Roger Fidler often starts his day by reading the Los Angeles Times on his Amazon Kindle DX.
He’s up early and doesn’t like waiting for The New York Times to hit the doorstep at his home in Columbia, Mo. The paper can sometimes be late, something that’s not a problem with electronic delivery.
For Fidler, program director for digital publishing at the Donald W. Reynolds Journalism Institute at the University of Missouri, the habits he’s cultivated during a lifetime as a morning newspaper reader just may be a clue about who’s likely to enjoy an e-reader.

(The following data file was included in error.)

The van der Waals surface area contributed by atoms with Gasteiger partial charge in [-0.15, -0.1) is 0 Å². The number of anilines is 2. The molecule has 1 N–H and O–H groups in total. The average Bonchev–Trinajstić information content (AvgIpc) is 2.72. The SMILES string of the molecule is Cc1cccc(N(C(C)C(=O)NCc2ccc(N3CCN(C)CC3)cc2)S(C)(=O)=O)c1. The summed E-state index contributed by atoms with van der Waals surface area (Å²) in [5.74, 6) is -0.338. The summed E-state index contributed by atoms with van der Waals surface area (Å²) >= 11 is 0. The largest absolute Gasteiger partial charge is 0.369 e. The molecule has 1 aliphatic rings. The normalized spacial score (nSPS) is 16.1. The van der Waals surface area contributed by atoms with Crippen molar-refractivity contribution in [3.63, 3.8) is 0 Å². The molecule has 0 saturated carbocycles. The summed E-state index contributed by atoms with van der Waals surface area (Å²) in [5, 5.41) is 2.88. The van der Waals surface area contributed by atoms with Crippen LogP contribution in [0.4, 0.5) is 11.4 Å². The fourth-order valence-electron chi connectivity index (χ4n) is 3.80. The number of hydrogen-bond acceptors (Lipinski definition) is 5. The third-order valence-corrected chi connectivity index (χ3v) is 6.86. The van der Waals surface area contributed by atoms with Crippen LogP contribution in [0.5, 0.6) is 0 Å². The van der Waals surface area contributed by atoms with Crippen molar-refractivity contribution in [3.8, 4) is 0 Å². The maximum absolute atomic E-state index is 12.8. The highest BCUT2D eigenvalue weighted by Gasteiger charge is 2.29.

“It’s much closer to reading on paper,” said Fidler, describing the newspaper experience on a Kindle DX screen (9.7″ diagonal, black and white). “It’s probably why I like it. And it’s probably why other print-centric people will, too.”